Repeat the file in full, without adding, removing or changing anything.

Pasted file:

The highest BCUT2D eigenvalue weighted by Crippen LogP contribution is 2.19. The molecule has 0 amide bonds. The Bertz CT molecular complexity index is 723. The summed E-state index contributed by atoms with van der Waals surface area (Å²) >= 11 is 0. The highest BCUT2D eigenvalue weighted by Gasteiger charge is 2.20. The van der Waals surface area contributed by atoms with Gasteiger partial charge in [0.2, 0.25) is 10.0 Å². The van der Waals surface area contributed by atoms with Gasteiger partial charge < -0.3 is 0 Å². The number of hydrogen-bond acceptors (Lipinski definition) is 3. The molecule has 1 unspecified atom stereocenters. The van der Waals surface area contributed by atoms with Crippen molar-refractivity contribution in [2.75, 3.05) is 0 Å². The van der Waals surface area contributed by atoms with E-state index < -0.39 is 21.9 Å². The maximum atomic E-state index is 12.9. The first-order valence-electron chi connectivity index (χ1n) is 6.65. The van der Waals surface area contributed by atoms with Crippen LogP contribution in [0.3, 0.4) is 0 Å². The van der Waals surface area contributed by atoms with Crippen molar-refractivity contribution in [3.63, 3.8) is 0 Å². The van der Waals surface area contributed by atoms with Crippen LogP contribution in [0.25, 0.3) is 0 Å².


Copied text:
The highest BCUT2D eigenvalue weighted by Crippen LogP contribution is 2.19. The molecule has 0 amide bonds. The Bertz CT molecular complexity index is 723. The summed E-state index contributed by atoms with van der Waals surface area (Å²) >= 11 is 0. The highest BCUT2D eigenvalue weighted by Gasteiger charge is 2.20. The van der Waals surface area contributed by atoms with Gasteiger partial charge in [0.2, 0.25) is 10.0 Å². The van der Waals surface area contributed by atoms with Gasteiger partial charge < -0.3 is 0 Å². The number of hydrogen-bond acceptors (Lipinski definition) is 3. The molecule has 1 unspecified atom stereocenters. The van der Waals surface area contributed by atoms with Crippen molar-refractivity contribution in [2.75, 3.05) is 0 Å². The van der Waals surface area contributed by atoms with E-state index < -0.39 is 21.9 Å². The maximum atomic E-state index is 12.9. The first-order valence-electron chi connectivity index (χ1n) is 6.65. The van der Waals surface area contributed by atoms with Crippen LogP contribution in [0.3, 0.4) is 0 Å². The van der Waals surface area contributed by atoms with Crippen molar-refractivity contribution in [3.63, 3.8) is 0 Å². The van der Waals surface area contributed by atoms with Crippen LogP contribution in [0.25, 0.3) is 0 Å².